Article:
As I mentioned, we cannot possibly do it all.  This superhero complex is part of the reason we find ourselves so stressed.  Look at your list and highlight all the things that will take some assistance.  It could be needing someone to watch your baby while you clean the house, or letting your dog out while you put in a longer day at work.  

Whatever it is, ask for help.

Self-care

Self-care is the most important part of your list.  It doesn’t need to be elaborate or expensive (in fact, I don’t think true self-care should be).  It should be a daily activity that is restorative vs strictly pleasurable, and something that is easy to replicate on a daily basis.

So, what are some things you can do each day that I consider self-care?  And how do you fit it into a busy schedule?

This isn’t always popular.  But I recommend waking up 15 minutes earlier and going to bed 15 minutes later, at the very minimum.  Ideally, you would get an hour total every day. When you wake up early, take a nice hot (or your preferred temperature) shower, wash your face, brush your teeth, and get dressed.  If you have kids, ask your spouse to help manage them so you can accomplish this. If you are a single parent, try to get up before the kids get up.

Before bed, spend at least 15 minutes journaling or doing some other sort of mindful, relaxing activity.  Art is another good one! Adult coloring is sort of everywhere in today’s day and age, but the benefits are endless. I talk more in the blog post I linked to about why the activities need to be restorative vs pleasurable, and what the difference is.

Adults need regular self-care or they can face serious mental health consequences.

Journaling

One popular self-care activity I just mentioned is journaling.  This is a very common form of therapy that you can do at home at a small cost, and with little effort.  If you are not a writer or are new to journaling, don’t worry. It’s super simple.

All you need is a notebook and a pen.  I think the prettier the better. Find a color notebook that really soothes you or speaks to you in some way.  For instance, if you are triggered in some way by the color red, I would not suggest picking a red notebook or red ink. Or, maybe you prefer to ditch old fashioned tools and use Google Docs or some other form of word processor.  

However you decide to journal, you can start in as little as 5 minutes a day.  Set a reminder on your phone to go off at a certain time, and just let the thoughts flow.

Here are some prompts you can use if you don’t know where to start:

  • What you did that day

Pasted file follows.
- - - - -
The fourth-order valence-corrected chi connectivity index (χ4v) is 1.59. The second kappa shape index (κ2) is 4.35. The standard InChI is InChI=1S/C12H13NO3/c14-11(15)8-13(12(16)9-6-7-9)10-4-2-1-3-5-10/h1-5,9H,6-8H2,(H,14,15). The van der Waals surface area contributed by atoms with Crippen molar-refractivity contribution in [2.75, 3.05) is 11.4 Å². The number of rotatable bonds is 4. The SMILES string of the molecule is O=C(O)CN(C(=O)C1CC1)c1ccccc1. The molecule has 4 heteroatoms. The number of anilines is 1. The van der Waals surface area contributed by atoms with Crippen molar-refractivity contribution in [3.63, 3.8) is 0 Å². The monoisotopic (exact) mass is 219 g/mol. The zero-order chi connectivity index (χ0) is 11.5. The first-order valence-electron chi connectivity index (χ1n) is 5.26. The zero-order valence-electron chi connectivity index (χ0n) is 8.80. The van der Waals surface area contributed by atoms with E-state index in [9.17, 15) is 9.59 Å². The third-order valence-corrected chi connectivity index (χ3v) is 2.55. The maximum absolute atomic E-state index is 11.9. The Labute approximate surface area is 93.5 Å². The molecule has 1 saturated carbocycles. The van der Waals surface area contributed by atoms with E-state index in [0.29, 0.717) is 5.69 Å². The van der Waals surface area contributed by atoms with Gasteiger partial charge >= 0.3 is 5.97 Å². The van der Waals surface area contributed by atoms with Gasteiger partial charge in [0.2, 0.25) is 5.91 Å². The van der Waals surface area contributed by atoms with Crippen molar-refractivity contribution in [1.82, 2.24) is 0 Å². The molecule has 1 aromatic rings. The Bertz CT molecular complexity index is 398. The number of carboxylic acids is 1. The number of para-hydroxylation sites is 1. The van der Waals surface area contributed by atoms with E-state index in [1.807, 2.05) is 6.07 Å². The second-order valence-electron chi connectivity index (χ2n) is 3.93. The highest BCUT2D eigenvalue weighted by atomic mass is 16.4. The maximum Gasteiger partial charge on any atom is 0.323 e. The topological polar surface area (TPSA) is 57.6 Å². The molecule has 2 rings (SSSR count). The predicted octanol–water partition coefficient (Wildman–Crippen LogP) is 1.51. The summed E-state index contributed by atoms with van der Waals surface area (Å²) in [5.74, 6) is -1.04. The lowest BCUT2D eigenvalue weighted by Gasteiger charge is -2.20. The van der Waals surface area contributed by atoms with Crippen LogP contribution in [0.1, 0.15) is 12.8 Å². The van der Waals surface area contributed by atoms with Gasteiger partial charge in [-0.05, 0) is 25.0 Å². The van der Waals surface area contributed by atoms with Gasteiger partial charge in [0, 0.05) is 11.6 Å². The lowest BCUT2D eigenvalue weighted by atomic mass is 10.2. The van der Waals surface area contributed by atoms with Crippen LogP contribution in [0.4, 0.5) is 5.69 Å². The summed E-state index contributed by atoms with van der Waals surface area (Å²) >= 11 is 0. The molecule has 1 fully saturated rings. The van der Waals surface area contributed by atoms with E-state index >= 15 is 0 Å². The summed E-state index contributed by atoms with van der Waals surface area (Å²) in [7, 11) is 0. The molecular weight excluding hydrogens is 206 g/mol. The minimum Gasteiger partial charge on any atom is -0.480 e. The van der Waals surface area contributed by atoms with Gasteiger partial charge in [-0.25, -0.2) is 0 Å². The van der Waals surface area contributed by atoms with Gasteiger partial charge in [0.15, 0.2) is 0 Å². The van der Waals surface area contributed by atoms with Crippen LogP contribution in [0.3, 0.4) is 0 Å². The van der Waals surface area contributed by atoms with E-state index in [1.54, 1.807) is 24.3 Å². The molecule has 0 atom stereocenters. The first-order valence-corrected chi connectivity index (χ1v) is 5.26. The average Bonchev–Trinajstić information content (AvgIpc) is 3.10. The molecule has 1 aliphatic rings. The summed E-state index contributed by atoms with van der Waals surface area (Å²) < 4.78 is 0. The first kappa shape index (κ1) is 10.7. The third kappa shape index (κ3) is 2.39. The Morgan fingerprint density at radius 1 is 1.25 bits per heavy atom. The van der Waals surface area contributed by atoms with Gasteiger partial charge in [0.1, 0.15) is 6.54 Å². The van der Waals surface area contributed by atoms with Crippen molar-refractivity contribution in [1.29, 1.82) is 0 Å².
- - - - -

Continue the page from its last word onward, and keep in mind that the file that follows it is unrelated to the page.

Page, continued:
• What went well (I would not recommend focusing on what went wrong)
  • What your goals are for the rest of the year
  • The last dream you had that you can remember

See a therapist

Even in 2020, this is such an underutilized tool.  Depending on your insurance, it can be pretty affordable.  I even recommend the occasional therapy appointment for those who are not diagnosed with a mental illness.  I don’t think it would hurt for the average stressed person to make a quarterly or biannual appointment with a therapist just to unpack everything.

Therapists are trained to look outside the box.  To offer coping strategies that you might not have thought of. Finding and beginning a relationship with a therapist can be daunting, but it is just that: A relationship.  And one of the most beneficial ones you might ever have.

Enjoy time off

You cannot be everything to everyone all at once.  You need time to recharge and enjoy life! At the time of this writing, I am planning a weekend in the city with my younger sister (with no kids), and I could not be more excited.  2019 was a challenging year for me, and I definitely deserve it.

We all do.  We all need that time where we can step away from our responsibilities- and yes, our children- and just be US.  Remember, you were a complete person before INSERT LIFE EVENT (getting married, having kids, taking that promotion, etc.) Those things did not complete you.  They just added to your life. And sometimes, we need time away.

Do not ever feel guilty about that.

Learn to say No

This one has been so helpful to me over the past year.  I have stopped participating in things that no longer brought me joy, distanced myself from friendships that made me sad, and learned to create boundaries for myself on a daily basis.

For instance, I started putting my kids to bed earlier.  Thus, saying No to later bedtimes. This time to myself at the end of the night is so beneficial for my mental health.  And physical health, because stress is no good for your body either! I relax, do something I enjoy- making sure it is restorative`of course.

Cutting out things/people that are toxic or otherwise making you unhappy is one of the best tools you can have in your journey for better mental health.

Don’t let yourself get burned out

This might be another unpopular opinion, but yes, we do this to ourselves.  We make the conscious choice to not do anything of the above things, and then find ourselves in an uncomfortable rabbit hole that we can’t climb out of.

Make the commitment to start somewhere, once you read this and then share it with a friend.  Pick one of the ideas I mentioned, and run with it. Make it yours. Make it fit into your life.  Cram it if you have to.

You are deserving of a stress free life, and I truly believe it is possible.

About the Author

Jen (the writer behind the blog, Diffusing the Tension) lives in Northwest Indiana with her husband and two children (ages 4.5 and 3). She has bipolar disorder and frequently writes about her experiences with that. In her spare time, she is OBSESSED with true crime. She is also a bookworm, TV junkie, and fitness nut. You can follow her on:

Twitter- @jvan3610
Instagram- @diffusing_the_tension
Facebook- Diffusing the Tension
Pinterest- @diffusingthetensionblog